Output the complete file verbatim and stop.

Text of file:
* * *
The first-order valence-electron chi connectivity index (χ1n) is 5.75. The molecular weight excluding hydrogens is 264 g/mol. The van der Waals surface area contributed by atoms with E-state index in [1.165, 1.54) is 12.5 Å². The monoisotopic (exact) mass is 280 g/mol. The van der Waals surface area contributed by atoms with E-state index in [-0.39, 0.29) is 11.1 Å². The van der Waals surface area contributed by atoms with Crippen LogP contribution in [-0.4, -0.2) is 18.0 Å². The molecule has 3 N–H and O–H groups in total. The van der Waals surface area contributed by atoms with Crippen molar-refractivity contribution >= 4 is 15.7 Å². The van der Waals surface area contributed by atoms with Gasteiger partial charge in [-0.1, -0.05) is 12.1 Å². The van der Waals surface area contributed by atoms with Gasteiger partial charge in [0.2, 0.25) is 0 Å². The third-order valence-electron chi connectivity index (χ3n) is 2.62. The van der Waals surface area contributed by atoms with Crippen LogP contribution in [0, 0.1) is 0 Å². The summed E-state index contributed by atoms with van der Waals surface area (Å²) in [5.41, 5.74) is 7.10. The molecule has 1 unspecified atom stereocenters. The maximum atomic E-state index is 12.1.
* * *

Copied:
The first-order valence-electron chi connectivity index (χ1n) is 5.75. The molecular weight excluding hydrogens is 264 g/mol. The van der Waals surface area contributed by atoms with E-state index in [1.165, 1.54) is 12.5 Å². The monoisotopic (exact) mass is 280 g/mol. The van der Waals surface area contributed by atoms with E-state index in [-0.39, 0.29) is 11.1 Å². The van der Waals surface area contributed by atoms with Crippen LogP contribution in [-0.4, -0.2) is 18.0 Å². The molecule has 3 N–H and O–H groups in total. The van der Waals surface area contributed by atoms with Crippen molar-refractivity contribution >= 4 is 15.7 Å². The van der Waals surface area contributed by atoms with Gasteiger partial charge in [-0.1, -0.05) is 12.1 Å². The van der Waals surface area contributed by atoms with Gasteiger partial charge in [0.2, 0.25) is 0 Å². The third-order valence-electron chi connectivity index (χ3n) is 2.62. The van der Waals surface area contributed by atoms with Crippen LogP contribution in [0, 0.1) is 0 Å². The summed E-state index contributed by atoms with van der Waals surface area (Å²) in [5.41, 5.74) is 7.10. The molecule has 1 unspecified atom stereocenters. The maximum atomic E-state index is 12.1.